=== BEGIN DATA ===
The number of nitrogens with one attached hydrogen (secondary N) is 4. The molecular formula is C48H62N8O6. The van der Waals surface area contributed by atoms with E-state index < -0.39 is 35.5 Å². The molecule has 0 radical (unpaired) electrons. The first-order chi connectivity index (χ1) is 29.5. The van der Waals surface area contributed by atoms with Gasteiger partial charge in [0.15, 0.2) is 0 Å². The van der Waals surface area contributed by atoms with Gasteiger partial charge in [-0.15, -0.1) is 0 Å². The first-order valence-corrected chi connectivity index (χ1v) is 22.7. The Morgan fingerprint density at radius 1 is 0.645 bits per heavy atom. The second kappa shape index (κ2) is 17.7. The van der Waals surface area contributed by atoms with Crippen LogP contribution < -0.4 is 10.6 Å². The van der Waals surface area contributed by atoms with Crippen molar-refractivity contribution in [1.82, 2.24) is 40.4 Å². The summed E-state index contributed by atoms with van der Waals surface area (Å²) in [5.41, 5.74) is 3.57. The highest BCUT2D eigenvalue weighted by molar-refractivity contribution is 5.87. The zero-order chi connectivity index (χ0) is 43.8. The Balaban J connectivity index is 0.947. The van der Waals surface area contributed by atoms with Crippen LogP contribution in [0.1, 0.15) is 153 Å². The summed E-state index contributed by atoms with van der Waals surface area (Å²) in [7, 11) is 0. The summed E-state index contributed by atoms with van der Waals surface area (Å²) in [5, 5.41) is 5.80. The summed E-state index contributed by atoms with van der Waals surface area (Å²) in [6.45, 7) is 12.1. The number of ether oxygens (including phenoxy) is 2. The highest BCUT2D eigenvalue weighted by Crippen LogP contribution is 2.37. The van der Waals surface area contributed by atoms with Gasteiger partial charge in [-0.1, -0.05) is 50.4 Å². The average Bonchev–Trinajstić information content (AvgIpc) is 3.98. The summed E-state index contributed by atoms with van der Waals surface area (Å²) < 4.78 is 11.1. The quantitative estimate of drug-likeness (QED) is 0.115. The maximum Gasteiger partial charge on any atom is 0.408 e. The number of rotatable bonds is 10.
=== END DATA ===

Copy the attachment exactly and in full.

The number of nitrogens with one attached hydrogen (secondary N) is 4. The molecular formula is C48H62N8O6. The van der Waals surface area contributed by atoms with E-state index < -0.39 is 35.5 Å². The molecule has 0 radical (unpaired) electrons. The first-order chi connectivity index (χ1) is 29.5. The van der Waals surface area contributed by atoms with Gasteiger partial charge in [0.15, 0.2) is 0 Å². The van der Waals surface area contributed by atoms with Gasteiger partial charge in [-0.15, -0.1) is 0 Å². The first-order valence-corrected chi connectivity index (χ1v) is 22.7. The Morgan fingerprint density at radius 1 is 0.645 bits per heavy atom. The second kappa shape index (κ2) is 17.7. The van der Waals surface area contributed by atoms with Crippen LogP contribution < -0.4 is 10.6 Å². The van der Waals surface area contributed by atoms with Crippen molar-refractivity contribution in [1.82, 2.24) is 40.4 Å². The summed E-state index contributed by atoms with van der Waals surface area (Å²) in [5.41, 5.74) is 3.57. The highest BCUT2D eigenvalue weighted by molar-refractivity contribution is 5.87. The zero-order chi connectivity index (χ0) is 43.8. The Balaban J connectivity index is 0.947. The van der Waals surface area contributed by atoms with Crippen LogP contribution in [0.1, 0.15) is 153 Å². The summed E-state index contributed by atoms with van der Waals surface area (Å²) in [7, 11) is 0. The summed E-state index contributed by atoms with van der Waals surface area (Å²) in [5, 5.41) is 5.80. The summed E-state index contributed by atoms with van der Waals surface area (Å²) in [6.45, 7) is 12.1. The number of ether oxygens (including phenoxy) is 2. The highest BCUT2D eigenvalue weighted by Crippen LogP contribution is 2.37. The van der Waals surface area contributed by atoms with Gasteiger partial charge in [-0.1, -0.05) is 50.4 Å². The average Bonchev–Trinajstić information content (AvgIpc) is 3.98. The summed E-state index contributed by atoms with van der Waals surface area (Å²) < 4.78 is 11.1. The quantitative estimate of drug-likeness (QED) is 0.115. The maximum Gasteiger partial charge on any atom is 0.408 e. The number of rotatable bonds is 10.